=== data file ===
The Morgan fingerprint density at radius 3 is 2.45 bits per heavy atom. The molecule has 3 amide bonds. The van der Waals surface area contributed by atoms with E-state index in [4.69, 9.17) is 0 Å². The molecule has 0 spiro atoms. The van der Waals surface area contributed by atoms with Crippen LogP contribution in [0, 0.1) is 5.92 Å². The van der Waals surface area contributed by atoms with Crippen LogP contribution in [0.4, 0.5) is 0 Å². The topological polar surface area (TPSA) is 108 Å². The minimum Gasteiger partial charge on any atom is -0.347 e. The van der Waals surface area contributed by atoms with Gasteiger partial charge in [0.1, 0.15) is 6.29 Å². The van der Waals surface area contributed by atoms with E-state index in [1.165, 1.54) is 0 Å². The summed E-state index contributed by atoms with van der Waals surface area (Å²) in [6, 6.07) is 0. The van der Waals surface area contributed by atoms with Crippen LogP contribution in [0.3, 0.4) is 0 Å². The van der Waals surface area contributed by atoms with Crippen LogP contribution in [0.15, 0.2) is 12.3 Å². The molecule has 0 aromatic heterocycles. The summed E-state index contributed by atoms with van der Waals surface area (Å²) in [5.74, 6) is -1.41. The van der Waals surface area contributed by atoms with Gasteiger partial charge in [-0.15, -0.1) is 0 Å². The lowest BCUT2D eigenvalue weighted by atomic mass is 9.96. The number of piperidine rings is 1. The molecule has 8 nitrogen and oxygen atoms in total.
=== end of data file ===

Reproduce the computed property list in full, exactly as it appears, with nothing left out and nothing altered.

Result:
The Morgan fingerprint density at radius 3 is 2.45 bits per heavy atom. The molecule has 3 amide bonds. The van der Waals surface area contributed by atoms with E-state index in [4.69, 9.17) is 0 Å². The molecule has 0 spiro atoms. The van der Waals surface area contributed by atoms with Crippen LogP contribution in [0, 0.1) is 5.92 Å². The van der Waals surface area contributed by atoms with Crippen LogP contribution in [0.4, 0.5) is 0 Å². The topological polar surface area (TPSA) is 108 Å². The minimum Gasteiger partial charge on any atom is -0.347 e. The van der Waals surface area contributed by atoms with Gasteiger partial charge in [0.1, 0.15) is 6.29 Å². The van der Waals surface area contributed by atoms with E-state index in [1.165, 1.54) is 0 Å². The summed E-state index contributed by atoms with van der Waals surface area (Å²) in [6, 6.07) is 0. The van der Waals surface area contributed by atoms with Crippen LogP contribution in [0.3, 0.4) is 0 Å². The van der Waals surface area contributed by atoms with Crippen LogP contribution in [0.15, 0.2) is 12.3 Å². The molecule has 0 aromatic heterocycles. The summed E-state index contributed by atoms with van der Waals surface area (Å²) in [5.74, 6) is -1.41. The van der Waals surface area contributed by atoms with Gasteiger partial charge in [-0.15, -0.1) is 0 Å². The lowest BCUT2D eigenvalue weighted by atomic mass is 9.96. The number of piperidine rings is 1. The molecule has 8 nitrogen and oxygen atoms in total.